If you’re wondering what I’ll do with all the lychees Toby and our friends picked recently…I plan to drink a lot of frosé this summer.
I’m 3 years late to the frosé party, but that’s how it goes with me and millennial food trends.
Because I’m not a millennial, nor am I trendy. I partake in the ones that stick: avocado toast, cold brew coffee, smoothie bowls, summertime rosé. My brother found this one. It’s my latest favorite, besides the canned Underwood rosé, which is ideal for the boat.
I love rosé not only because it’s my last name with an accent and it’s conch shell pink. It’s also bright and fruity and floral without being sweet. It’s a far cry from your grandma’s white zin.
A few years ago in some millennial test kitchen, someone blended rosé into a slushie and called it frosé. The very idea gets eye rolls from many people in my life. Maybe you, too. But I’m not ashamed to admit it. Frosé is awesome. Who doesn’t want to sit poolside with a pink wine slushie when it’s still 95 degrees at 5 o’clock?You’ll find all sorts of recipes for fruity frosés out there, but trust me, lychees are where it’s at. They smell like a bouquet of tropical flowers. They’re so juicy and refreshing. Most frosé recipes call for simple syrup, but with lychees, there’s just no need. They’re sooo sweet. Besides, I want this to taste more like an adult beverage than something from 7-Eleven.
I use hibiscus tea ice cubes and fresh lemon for an extra tart flavor boost. It also gives it a better slushie consistency (the rosé doesn’t freeze completely solid due to the alcohol content and therefore melts completely by the time I walk outside). If you can’t find fresh or frozen lychees, the canned ones will work in a pinch. You can keep the ice cube trays of hibiscus tea and rosé in your freezer and pop them in the blender any time you need to kick back and beat the heat.Happy first day of summer!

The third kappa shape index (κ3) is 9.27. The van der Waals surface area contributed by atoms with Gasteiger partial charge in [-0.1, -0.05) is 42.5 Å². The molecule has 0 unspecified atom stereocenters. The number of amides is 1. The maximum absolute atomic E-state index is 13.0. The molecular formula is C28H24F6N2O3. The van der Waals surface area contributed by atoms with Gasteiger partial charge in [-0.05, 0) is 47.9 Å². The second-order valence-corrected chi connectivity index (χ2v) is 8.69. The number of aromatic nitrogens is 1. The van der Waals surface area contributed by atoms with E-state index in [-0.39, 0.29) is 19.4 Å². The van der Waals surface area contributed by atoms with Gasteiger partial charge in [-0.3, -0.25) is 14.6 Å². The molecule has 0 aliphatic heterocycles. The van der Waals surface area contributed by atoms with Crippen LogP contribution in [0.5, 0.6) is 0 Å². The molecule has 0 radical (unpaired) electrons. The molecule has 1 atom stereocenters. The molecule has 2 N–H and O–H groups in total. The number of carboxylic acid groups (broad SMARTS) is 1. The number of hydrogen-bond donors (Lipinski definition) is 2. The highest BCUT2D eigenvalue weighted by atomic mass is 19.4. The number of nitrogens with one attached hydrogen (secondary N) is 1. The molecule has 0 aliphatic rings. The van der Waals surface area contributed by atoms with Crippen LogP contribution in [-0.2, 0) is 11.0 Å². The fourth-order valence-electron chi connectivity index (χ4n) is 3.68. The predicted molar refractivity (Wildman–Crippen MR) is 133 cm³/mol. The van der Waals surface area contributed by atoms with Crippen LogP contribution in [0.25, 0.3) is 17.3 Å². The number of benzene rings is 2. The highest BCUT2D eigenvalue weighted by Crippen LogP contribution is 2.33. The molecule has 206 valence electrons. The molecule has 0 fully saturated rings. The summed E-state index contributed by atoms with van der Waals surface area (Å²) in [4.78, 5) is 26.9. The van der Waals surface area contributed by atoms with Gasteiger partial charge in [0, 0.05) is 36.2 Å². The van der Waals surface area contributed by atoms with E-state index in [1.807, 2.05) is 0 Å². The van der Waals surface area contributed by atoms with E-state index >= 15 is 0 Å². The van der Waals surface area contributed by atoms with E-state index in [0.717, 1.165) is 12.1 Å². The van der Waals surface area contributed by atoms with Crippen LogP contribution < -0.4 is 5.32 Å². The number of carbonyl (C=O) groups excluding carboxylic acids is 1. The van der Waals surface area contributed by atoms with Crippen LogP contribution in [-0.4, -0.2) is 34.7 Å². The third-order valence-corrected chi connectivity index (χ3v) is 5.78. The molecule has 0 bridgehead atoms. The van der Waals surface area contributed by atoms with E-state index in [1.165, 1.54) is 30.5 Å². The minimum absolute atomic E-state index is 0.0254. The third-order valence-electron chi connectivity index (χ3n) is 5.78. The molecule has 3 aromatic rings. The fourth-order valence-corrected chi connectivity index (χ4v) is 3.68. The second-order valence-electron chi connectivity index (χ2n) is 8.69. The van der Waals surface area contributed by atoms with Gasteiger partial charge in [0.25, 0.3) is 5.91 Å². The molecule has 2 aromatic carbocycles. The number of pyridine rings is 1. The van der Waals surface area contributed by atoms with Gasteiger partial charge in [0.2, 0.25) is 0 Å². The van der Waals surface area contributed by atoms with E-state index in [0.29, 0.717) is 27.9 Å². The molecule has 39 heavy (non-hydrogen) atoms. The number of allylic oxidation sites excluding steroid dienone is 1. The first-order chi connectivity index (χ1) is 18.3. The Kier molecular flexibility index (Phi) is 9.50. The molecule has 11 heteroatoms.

Lychee Hibiscus Frosé
- 1 bottle rosé
- 2 cups hibiscus tea*
- juice of 1 lemon
- 1-2 cups peeled and seeded lychees
- Fill one ice cube tray with rosé and freeze for at least 6 hours. Chill the rest of the rosé. Fill another ice cube tray with cooled hibiscus tea and freeze for at least 6 hours. Pop all the frozen rosé and hibiscus tea cubes in the blender. Add the lychees (to taste; add more if you like it sweeter) and lemon juice. Blend into a slushie consistency. If you don't have a high-powered blender, you may need to add more rosé or hibiscus tea to help it along. Serve immediately.
For the Hibiscus Tea:
- Add one tablespoon dried hibiscus flowers to 2 cups boiling water. You can also use 3 hibiscus tea bags, such as Celestial Seasonings Red Zinger.Allow to steep 8-10 minutes. Strain and cool.For my recipe using fresh hibiscus flowers, follow the link in the post above.